I feel obligated to say it. I mean, you’re going to hear it a ba-jillion times, anyway – so what does one more hurt?
Now I can counter a spell in STYLE!
On to more important topics.
You want to have some fun? Make the word “mise” a part of your regular conversations.
With regular, non-Magic people. That’s right. Next time you go to lunch with, say, your hip boss at the local Chinese restaurant, and there’s one egg roll left say:
“Do you want that egg roll?”
“Excuse me, Miss, did you drop this dollar?”
(Grabbing it) “Mise!”
Ever notice how much grabbing is involved in mising?
Another fun game: see how many of your non-Magic related friends you can get to add “mise” to their vocabularies. They don’t want to – but it’s addictive. My score: 3.
I love Chimeric Idol. Not only is it a playable, solid beatdown creature, but it is very elegant. It’s basically an artifact creature, since it has a 0-mana activation cost. So, a 3/3 for 3 is pretty good, for artifact creatures. Remember, at one point they removed Triskelion because it was undercosted for an artifact creature.
BUT. By activating Chimeric Idol, you are basically stating that the jig is up. After you turn the big turtle on (wow. That doesn’t sound especially appealing), you’re tapped out. You aren’t allowed any surprises. Sure, you can float some mana before activating it, but really. That’s not a surprise.
“I’ll tap this ONE SINGLE FOREST to add ONE SINGLE GREEN MANA to my mana pool, then activate the Idol. What’s that? An Air Elemental? They reprinted that? Whatever. I guess I’ll attack.”
I wonder what HE’S holding…
My answer is: “no blocks. Should I take three or six?”
He gets a sad look on his face, expecting me to be as dumb as I look, and mutters “I cast Giant Growth. Take six.”
As usual, you get your power. A cheap 3/3 that evades global destruction is never a bad thing. But, you have to trade something for it. In the case of Chimeric Idol, it’s your access to mana for the rest of the turn. If you’re willing to make the trade, there’s a lot to be gained.
There’s a lot to be lost, too. First off, this constraint practically takes Chimeric Idol out of any sort of control blue, which obviously cannot afford to be tapping out for three damage, even with all of its free counterspells. You probably won’t be activating any Rishadan Ports with the Idol out. Green also has a hard time committing to the Idol, as most of its tricks happen during the combat phase. As the above example demonstrates, you can’t exactly bluff when you have to tap for mana six months beforehand. Plus, green got that guy, Silt Crawler, which is, in many ways, a much better, similar card for aggressive green strategies.
The cool thing about Chimeric Idol is how it and similar cards interact within the set. If you decide to attack your green-playing opponent with an Idol (or two), you leave yourself open to unfavorable blocking situations that might have been avoided, if you’d had some mana lying around. Say you have two Idols in play and a Shock in hand. Your opponent has a Wild Dogs and a Pouncing Jaguar. Sensing the advantage, your activate the Idols and attack. Your opponent may do one of two things:
Block, using Giant Growth-type spells to create advantageous blocks.
Return fire, with similar results.
Additionally, imagine the situation with Rhystic cards involved. By using the Idols to attack, you leave yourself wide open to a Wild Might, which could wreck you. Or, watch as Rhystic Bargain decks smile, knowing that’s one less Syphon they’ll have to cast. Therefore, Chimeric Idol really only belongs in one deck: red.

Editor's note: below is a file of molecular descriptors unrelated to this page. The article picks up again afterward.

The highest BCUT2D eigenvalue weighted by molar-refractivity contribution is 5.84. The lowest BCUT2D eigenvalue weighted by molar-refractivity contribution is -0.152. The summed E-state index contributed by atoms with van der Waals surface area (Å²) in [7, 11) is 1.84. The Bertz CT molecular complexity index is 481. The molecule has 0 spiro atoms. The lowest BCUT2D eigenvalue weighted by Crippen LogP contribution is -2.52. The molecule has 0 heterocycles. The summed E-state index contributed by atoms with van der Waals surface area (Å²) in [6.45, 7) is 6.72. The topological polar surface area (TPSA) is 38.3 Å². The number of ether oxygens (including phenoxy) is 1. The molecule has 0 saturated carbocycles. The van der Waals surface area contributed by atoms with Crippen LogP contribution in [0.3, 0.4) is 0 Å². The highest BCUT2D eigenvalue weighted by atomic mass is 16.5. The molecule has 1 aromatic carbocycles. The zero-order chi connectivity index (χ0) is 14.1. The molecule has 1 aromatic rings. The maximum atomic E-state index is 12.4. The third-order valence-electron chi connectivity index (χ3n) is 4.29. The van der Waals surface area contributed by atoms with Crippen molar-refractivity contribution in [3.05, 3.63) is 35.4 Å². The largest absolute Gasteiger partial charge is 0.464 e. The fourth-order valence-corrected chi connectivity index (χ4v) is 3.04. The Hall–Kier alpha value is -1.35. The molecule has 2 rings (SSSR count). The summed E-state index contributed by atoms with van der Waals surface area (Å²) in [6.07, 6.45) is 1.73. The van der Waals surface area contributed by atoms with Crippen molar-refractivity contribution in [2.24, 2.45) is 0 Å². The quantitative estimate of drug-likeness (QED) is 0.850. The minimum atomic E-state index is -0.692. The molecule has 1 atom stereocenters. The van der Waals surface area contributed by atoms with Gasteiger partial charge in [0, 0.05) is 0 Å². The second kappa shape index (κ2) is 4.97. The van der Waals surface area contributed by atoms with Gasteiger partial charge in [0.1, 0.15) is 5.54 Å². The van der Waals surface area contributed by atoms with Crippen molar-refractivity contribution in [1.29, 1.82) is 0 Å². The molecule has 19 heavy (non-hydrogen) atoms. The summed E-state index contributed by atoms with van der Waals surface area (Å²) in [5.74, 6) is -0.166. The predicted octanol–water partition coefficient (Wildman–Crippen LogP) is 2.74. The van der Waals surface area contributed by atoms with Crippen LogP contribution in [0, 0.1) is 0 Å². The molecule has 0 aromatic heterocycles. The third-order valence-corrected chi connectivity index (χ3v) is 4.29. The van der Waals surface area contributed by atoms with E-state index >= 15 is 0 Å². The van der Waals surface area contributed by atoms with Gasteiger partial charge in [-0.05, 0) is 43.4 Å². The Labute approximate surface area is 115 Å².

Ah red. Remember when you got to use those Mountain cards? Wasn’t that fun?
Yeah. It can go in other decks too. But, it’s going to shine in red.
Looking at Prophecy, I think it’s fairly obvious that the state of your land (tapped or untapped) is the central theme of the expansion. A lot of the cards revolve around it. Some give a player advantages for tapping out, like Chimeric Idol and Silt Crawler. Others, like Rhystic Tutor and Excise, penalize a player for tapping out, by giving a player a huge advantage.
I mean Rhystic Tutor, come on! If your opponent taps out, you get to tutor. Not some cheesy tutor, either – you get to tutor. Really, really tutor.
If your opponent taps out.
This is a huge strategic implication. Rhystic spells basically come printed with the words “any player may pay 1/2/3 to counter this spell.” However, if the spells are not countered, they do fairly amazing things. So, do you hold back? Do you waste time and mana? Or, do you tap out? Do you dare?
What is the right answer? This is something you should have to think about on every turn. But.
The problem is that there are only about a dozen or so “rhystic” cards. And there probably won’t be any more, since Prophecy is the final expansion in the block. So, this huge strategic implication is basically relegated to a small subset of cards that provide a couple of significant threats, but do not alter the overall metagame.
I say boo!
The more I mull this mechanic over (mmm!), the more it becomes apparent to me that it is something I *really* want to see as a permanent part of Magic. It doesn’t have to be overly powerful, but it does add another layer to the game. If “rhystic-ness” were a more integral part of the game, the severe beatdown and combo decks, which are enemies of skill and strategy related games, would suffer, as every turn they tapped out, I’d get to do something much more powerful than I should be able to do.
I like the idea of Stompy biting its nails over whether to cast another monster, or hold back to defend against a card that says something like “unless a player pays 2, all creatures are destroyed and cannot regenerate.”
“Do I dare
Disturb the universe?
In a minute there is time
For decisions and revisions which a minute will reverse.
The Love Song of J. Alfred Prufrock, T.S. Eliot”
-Should have been the flavor text on Rhystic Tutor.